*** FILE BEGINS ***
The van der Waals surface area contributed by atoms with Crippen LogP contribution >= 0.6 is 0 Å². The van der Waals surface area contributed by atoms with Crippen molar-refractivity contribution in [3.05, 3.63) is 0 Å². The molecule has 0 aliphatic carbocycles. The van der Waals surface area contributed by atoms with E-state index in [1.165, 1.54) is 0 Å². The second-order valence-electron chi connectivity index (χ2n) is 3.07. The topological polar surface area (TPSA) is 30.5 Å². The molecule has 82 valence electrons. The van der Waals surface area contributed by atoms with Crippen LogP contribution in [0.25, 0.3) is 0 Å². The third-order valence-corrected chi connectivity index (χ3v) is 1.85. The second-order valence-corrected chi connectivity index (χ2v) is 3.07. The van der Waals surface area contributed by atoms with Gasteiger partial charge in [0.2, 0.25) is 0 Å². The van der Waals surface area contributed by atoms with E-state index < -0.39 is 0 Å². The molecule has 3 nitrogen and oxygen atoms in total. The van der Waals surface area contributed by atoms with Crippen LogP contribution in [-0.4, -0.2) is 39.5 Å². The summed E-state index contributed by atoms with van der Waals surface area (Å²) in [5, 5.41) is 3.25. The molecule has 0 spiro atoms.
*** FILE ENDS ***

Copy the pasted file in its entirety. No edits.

The van der Waals surface area contributed by atoms with Crippen LogP contribution >= 0.6 is 0 Å². The van der Waals surface area contributed by atoms with Crippen molar-refractivity contribution in [3.05, 3.63) is 0 Å². The molecule has 0 aliphatic carbocycles. The van der Waals surface area contributed by atoms with E-state index in [1.165, 1.54) is 0 Å². The second-order valence-electron chi connectivity index (χ2n) is 3.07. The topological polar surface area (TPSA) is 30.5 Å². The molecule has 82 valence electrons. The van der Waals surface area contributed by atoms with Crippen LogP contribution in [0.25, 0.3) is 0 Å². The third-order valence-corrected chi connectivity index (χ3v) is 1.85. The second-order valence-corrected chi connectivity index (χ2v) is 3.07. The van der Waals surface area contributed by atoms with Gasteiger partial charge in [0.2, 0.25) is 0 Å². The van der Waals surface area contributed by atoms with E-state index < -0.39 is 0 Å². The molecule has 3 nitrogen and oxygen atoms in total. The van der Waals surface area contributed by atoms with Crippen LogP contribution in [-0.4, -0.2) is 39.5 Å². The summed E-state index contributed by atoms with van der Waals surface area (Å²) in [5, 5.41) is 3.25. The molecule has 0 spiro atoms.